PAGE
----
GSA Annual Meeting in Phoenix, Arizona, USA - 2019

Paper No. 55-6
Presentation Time: 2:50 PM


HORSMAN, Eric1, DE SOUSA, Laura1, CURRIER, Ryan2 and GIORGIS, Scott3, (1)Department of Geological Sciences, East Carolina University, 101 Graham Building, Greenville, NC 27858, (2)University of Wisconsin Green Bay, 2420 Nicolet Dr, Green Bay, WI 54311, (3)Geological Sciences, SUNY Geneseo, Geneseo, NY 14454

Theoretical models of sheet intrusion (e.g. sills, dikes, laccoliths) emplacement in the upper crust all assume these igneous bodies grow through propagation of a single contiguous pressurized magma sheet. However, abundant evidence from a wide range of sources (field examples, geophysical studies of ancient intrusions, geodetic studies of active upper crustal systems, and analog models) demonstrate many intrusive sheets grow through a process of lobe amalgamation. These contiguous sheet intrusions have superficially simple morphologies (e.g. sill, laccolith, etc.) but were constructed from successively emplaced lobate component intrusions.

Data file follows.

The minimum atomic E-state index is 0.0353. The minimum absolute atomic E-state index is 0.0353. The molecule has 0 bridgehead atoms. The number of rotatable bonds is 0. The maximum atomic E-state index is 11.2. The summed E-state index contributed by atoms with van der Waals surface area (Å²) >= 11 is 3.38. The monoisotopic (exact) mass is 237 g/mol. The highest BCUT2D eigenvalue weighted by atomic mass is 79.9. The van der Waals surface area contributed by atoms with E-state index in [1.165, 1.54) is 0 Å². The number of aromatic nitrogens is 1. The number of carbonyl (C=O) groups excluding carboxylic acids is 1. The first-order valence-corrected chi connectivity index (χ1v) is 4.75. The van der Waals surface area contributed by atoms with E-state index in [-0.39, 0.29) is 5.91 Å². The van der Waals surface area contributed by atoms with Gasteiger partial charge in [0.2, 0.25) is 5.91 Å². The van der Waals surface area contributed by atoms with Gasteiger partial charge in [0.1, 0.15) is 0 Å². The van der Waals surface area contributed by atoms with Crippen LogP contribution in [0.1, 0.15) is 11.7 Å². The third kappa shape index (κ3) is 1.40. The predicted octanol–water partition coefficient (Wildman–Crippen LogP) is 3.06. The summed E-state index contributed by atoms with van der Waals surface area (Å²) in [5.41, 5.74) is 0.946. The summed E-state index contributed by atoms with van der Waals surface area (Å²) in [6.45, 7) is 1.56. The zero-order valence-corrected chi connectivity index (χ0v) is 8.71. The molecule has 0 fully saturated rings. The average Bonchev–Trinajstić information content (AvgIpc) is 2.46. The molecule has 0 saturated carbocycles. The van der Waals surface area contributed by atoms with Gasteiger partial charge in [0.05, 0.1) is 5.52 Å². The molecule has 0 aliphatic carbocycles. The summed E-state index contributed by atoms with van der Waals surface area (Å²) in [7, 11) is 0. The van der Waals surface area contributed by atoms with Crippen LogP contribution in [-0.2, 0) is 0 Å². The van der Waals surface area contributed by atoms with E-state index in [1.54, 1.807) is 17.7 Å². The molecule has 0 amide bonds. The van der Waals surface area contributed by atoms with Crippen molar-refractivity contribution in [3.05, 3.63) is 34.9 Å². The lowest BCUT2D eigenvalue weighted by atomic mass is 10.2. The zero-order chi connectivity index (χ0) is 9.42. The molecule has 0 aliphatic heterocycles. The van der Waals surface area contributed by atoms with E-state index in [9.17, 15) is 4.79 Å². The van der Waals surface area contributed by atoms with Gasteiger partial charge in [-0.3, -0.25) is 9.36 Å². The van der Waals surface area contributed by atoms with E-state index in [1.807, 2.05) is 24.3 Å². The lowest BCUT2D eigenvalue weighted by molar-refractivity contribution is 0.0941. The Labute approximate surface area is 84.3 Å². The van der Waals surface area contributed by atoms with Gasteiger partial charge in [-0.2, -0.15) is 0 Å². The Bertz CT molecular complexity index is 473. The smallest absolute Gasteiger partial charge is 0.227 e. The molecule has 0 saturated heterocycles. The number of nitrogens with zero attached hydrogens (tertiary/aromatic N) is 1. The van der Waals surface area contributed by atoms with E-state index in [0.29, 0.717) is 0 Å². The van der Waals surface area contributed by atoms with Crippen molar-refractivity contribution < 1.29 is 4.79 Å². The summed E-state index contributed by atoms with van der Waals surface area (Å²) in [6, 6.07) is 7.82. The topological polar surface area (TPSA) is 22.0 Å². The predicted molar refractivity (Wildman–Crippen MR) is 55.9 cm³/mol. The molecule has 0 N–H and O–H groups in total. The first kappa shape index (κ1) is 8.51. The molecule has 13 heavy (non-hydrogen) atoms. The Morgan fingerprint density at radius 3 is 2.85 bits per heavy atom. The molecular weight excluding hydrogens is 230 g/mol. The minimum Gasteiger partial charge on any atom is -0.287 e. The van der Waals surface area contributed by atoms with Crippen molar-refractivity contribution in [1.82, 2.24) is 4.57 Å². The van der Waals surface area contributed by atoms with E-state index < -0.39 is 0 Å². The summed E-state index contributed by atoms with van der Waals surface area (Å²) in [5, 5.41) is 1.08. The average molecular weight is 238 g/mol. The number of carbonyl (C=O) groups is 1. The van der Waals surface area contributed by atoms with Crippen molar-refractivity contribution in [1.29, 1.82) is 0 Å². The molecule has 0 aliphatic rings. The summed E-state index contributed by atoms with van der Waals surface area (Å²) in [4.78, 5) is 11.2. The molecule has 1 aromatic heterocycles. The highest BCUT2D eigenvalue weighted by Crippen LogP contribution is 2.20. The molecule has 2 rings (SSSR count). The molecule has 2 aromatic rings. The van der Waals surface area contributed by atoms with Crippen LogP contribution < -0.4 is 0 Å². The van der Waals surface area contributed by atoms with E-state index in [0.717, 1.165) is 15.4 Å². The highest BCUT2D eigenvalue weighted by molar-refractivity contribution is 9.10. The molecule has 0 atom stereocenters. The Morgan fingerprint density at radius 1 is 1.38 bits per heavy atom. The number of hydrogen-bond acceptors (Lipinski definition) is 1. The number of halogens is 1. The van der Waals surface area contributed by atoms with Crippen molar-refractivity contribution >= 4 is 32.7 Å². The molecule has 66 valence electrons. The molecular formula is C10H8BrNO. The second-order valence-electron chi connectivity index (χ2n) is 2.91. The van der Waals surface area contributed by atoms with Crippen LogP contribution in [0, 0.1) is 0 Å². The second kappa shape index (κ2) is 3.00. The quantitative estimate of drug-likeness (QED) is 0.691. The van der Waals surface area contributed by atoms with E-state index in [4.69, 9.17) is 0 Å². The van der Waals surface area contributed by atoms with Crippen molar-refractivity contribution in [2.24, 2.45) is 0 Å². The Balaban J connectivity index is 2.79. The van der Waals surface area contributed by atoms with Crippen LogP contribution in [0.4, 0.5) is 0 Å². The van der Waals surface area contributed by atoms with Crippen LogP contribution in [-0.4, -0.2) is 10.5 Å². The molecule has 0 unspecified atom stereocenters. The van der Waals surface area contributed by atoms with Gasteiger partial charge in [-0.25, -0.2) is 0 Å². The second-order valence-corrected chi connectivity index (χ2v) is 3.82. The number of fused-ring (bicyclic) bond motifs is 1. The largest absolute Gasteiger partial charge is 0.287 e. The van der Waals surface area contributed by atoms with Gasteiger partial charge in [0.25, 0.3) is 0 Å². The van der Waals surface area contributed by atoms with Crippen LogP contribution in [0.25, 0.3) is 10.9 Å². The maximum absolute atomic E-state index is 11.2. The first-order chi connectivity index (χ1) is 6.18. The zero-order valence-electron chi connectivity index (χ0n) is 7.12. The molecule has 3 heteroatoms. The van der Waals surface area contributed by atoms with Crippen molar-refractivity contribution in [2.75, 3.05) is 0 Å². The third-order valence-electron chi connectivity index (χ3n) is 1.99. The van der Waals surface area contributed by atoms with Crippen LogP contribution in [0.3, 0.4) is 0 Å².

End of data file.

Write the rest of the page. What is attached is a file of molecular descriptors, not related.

The Mount Ellen laccolithic intrusive center in the Henry Mountains of Utah provides an opportunity to study in detail hypabyssal magma emplacement. Exceptional exposure of this Oligocene (~28 Ma) diorite porphyry intrusion and surrounding host rock allows for detailed reconstruction of the 3-d morphology of the laccolith. Regional subhorizontal stratigraphy is deflected upward by the laccolith (maximum of ~2000 m) over a region with a diameter that ranges from 15 to 20 km. The laccolith dome is elongated in map view in a NW-SE direction, but numerous relatively small (<3 km diameter) bulges project radially outward from the main dome. The total igneous rock volume responsible for the doming is ~100 km3. Available U/Pb zircon geochronology data suggest the entire Mount Ellen intrusive center was constructed over ~1 m.y.

The first-order laccolith dome was assembled from no fewer than 20 second-order component lobate intrusions, many of which are separated by host rock screens. Each of the second-order intrusions has an igneous volume of 0.5 to 3.0 km3. Field evidence demonstrates that many of these second-order intrusions were themselves emplaced from multiple third-order component magma pulses. Second-order component intrusions can be separated into three groups based on their morphology. Spatial patterns of these morphologies allow us to infer a history of igneous assembly for the entire laccolithic intrusive center – early component intrusions influenced the geometry of later intrusions. This assembly history suggests that the mechanical relationship between magma and host rock evolved continuously throughout hypabyssal emplacement.